January 7: "The Brink of Disaster" / "The Roof of the World"

(The Edge of Destruction episode 2 & Marco Polo episode 1)

"We have ten minutes to survive." ("The Brink of
Disaster") ©BBC
And so all the paranoia and danger was because of...a stuck button.  Not exactly the most thrilling revelation ever, is it? You can see what David Whitaker was going for, trying to subvert expectations and all, but still: a stuck button?

All right, so Whitaker might not have the most satisfying plot going, but to his credit, his characterization is very good.  He refashions their relationships under our nose, almost without our noticing.  By forcing the Doctor to have it out with the two schoolteachers, Whitaker makes them reevaluate each other's positions: the schoolteachers are going to have to rely on the Doctor, and he is going to have to trust them.  If they had stopped and worked together instead of giving in to fear and paranoia, they might have solved things more quickly.  And it's a nice touch how Barbara won't easily accept the Doctor's apology: he has to go and sweet-talk her to prove that he's sincere before she gives in.

But that's not the only relationship Whitaker has refashioned: he's also cannily changed the Doctor's relationship with the TARDIS.  Before the TARDIS was a machine, a fantastical machine that could take them anywhere, but still a machine.  But now there's a suggestion that the TARDIS may be alive in some way; the Doctor dismisses the notion, but the clues left by the TARDIS (which presumably include the way it's affecting the crew, given how out of character they were last episode) seem to suggest otherwise.  Obviously this notion will culminate 47 years later with "The Doctor's Wife", but the first hint starts here.

Next up is "The Roof of the World", the first episode of Marco Polo and, alas, the first of Doctor Who's missing episodes.  Fortunately off-air soundtracks exist for every episode, so I'll be listening to those while squinting at the telesnaps3 (as published in Doctor Who Magazine: The Missing Episodes - The First Doctor) for the next seven episodes.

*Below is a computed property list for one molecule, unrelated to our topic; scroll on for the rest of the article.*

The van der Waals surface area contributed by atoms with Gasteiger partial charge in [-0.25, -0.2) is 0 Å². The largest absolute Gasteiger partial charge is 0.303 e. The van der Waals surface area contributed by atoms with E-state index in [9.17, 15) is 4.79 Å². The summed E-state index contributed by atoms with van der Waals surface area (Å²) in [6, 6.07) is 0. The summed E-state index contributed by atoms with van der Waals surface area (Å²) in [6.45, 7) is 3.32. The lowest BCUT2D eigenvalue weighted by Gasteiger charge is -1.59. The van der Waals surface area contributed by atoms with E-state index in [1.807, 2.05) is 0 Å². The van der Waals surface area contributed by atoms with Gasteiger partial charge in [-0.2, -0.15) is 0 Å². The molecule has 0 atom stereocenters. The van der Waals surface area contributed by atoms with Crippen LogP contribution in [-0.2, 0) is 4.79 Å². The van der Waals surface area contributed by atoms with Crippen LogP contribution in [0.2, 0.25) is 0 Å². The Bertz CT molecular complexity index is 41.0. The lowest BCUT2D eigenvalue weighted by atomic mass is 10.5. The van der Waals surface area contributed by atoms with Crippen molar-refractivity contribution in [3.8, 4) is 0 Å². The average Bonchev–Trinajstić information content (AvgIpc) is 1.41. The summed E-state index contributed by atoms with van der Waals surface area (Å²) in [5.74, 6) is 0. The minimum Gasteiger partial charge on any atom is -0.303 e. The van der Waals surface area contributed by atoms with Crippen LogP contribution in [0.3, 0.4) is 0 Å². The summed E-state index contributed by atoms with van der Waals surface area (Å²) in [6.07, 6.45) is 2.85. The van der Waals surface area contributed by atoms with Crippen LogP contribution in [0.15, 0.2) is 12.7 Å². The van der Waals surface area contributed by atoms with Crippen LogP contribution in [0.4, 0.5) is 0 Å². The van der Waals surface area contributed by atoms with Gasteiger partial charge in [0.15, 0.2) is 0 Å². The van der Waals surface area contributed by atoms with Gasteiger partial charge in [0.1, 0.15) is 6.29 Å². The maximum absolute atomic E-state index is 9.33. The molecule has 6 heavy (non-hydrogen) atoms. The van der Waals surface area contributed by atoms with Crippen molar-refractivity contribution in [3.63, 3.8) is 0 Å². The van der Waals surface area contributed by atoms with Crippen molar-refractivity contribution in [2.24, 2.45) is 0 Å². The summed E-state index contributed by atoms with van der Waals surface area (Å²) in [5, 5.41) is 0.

Obviously we can't actually see how it looked, but given Waris Hussein's work on An Unearthly Child we can probably safely assume it was thoughtfully directed.  Certainly the telesnaps offer tantalizing glimpses of what it looked like: the waystation at Lop looks fairly lush in design, and the narration device of the map also looks wonderful -- you can't tell from what we've got here, but it seems like the sort of thing that would have an animated line showing the journey of Polo's caravan.

It's an interesting episode in terms of the script as well: it looks like it will be fraught with danger, but at just about every step this expectation is thwarted: the large footprint is really a man's footprint which has melted a bit; the travelers are in danger of freezing to death on the mountain, but they encounter people; it looks like they're going to be killed by said people, but Marco Polo intervenes...as an episode it looks like "The Roof of the World" will be full of action, but it's actually quite sedate.  We're meant to distrust the warlord Tegana, but his motivation appears to be that he believes that the Doctor and his friends are evil spirits.  But not only that, but Marco Polo has also denied them access to the TARDIS (leading to a very curious yet entertaining outburst of laughter from the Doctor) -- so it looks like even their potential allies are working against them.

3 People didn't have the ability to show people film copies of their television work back then, so if they wanted to keep a record of it they'd hire a man named John Cura, who would take photographs of the show as it was broadcast.  These photographs, called "telesnaps", are for many episodes of Doctor Who the only visual representation remaining.